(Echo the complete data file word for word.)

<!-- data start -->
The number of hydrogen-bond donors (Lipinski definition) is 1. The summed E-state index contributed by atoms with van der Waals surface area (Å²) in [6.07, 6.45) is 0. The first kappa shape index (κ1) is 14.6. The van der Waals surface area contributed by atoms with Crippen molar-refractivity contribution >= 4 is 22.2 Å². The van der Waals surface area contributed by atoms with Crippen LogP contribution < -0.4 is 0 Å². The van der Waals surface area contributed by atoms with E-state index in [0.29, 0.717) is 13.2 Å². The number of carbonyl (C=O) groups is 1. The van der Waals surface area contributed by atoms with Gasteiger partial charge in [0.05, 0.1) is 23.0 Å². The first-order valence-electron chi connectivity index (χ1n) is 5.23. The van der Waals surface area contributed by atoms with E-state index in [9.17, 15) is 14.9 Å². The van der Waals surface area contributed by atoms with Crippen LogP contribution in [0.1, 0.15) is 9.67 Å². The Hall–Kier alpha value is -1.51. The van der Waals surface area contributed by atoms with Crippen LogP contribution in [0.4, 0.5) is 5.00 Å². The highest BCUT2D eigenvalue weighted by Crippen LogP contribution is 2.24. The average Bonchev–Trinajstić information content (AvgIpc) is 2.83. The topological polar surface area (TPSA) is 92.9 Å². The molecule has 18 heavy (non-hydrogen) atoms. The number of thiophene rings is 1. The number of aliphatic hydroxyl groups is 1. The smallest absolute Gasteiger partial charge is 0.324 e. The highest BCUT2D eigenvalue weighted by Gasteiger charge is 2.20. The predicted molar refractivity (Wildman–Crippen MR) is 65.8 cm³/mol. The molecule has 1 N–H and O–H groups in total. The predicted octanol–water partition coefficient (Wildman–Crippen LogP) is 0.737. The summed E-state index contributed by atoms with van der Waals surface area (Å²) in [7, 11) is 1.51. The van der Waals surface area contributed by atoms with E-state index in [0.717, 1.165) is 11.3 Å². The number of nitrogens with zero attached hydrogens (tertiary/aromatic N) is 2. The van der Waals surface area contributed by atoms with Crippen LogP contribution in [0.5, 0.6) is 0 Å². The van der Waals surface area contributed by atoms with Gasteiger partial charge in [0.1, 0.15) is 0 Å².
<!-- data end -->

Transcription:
The number of hydrogen-bond donors (Lipinski definition) is 1. The summed E-state index contributed by atoms with van der Waals surface area (Å²) in [6.07, 6.45) is 0. The first kappa shape index (κ1) is 14.6. The van der Waals surface area contributed by atoms with Crippen molar-refractivity contribution >= 4 is 22.2 Å². The van der Waals surface area contributed by atoms with Crippen LogP contribution < -0.4 is 0 Å². The van der Waals surface area contributed by atoms with E-state index in [0.29, 0.717) is 13.2 Å². The number of carbonyl (C=O) groups is 1. The van der Waals surface area contributed by atoms with Gasteiger partial charge in [0.05, 0.1) is 23.0 Å². The first-order valence-electron chi connectivity index (χ1n) is 5.23. The van der Waals surface area contributed by atoms with E-state index in [9.17, 15) is 14.9 Å². The van der Waals surface area contributed by atoms with Crippen LogP contribution in [0.1, 0.15) is 9.67 Å². The Hall–Kier alpha value is -1.51. The van der Waals surface area contributed by atoms with Crippen LogP contribution in [0.4, 0.5) is 5.00 Å². The highest BCUT2D eigenvalue weighted by Crippen LogP contribution is 2.24. The average Bonchev–Trinajstić information content (AvgIpc) is 2.83. The topological polar surface area (TPSA) is 92.9 Å². The molecule has 18 heavy (non-hydrogen) atoms. The number of thiophene rings is 1. The number of aliphatic hydroxyl groups is 1. The smallest absolute Gasteiger partial charge is 0.324 e. The highest BCUT2D eigenvalue weighted by Gasteiger charge is 2.20. The predicted molar refractivity (Wildman–Crippen MR) is 65.8 cm³/mol. The molecule has 1 N–H and O–H groups in total. The predicted octanol–water partition coefficient (Wildman–Crippen LogP) is 0.737. The summed E-state index contributed by atoms with van der Waals surface area (Å²) in [7, 11) is 1.51. The van der Waals surface area contributed by atoms with E-state index in [0.717, 1.165) is 11.3 Å². The number of nitrogens with zero attached hydrogens (tertiary/aromatic N) is 2. The van der Waals surface area contributed by atoms with Crippen LogP contribution in [0.5, 0.6) is 0 Å². The van der Waals surface area contributed by atoms with Gasteiger partial charge in [0.1, 0.15) is 0 Å².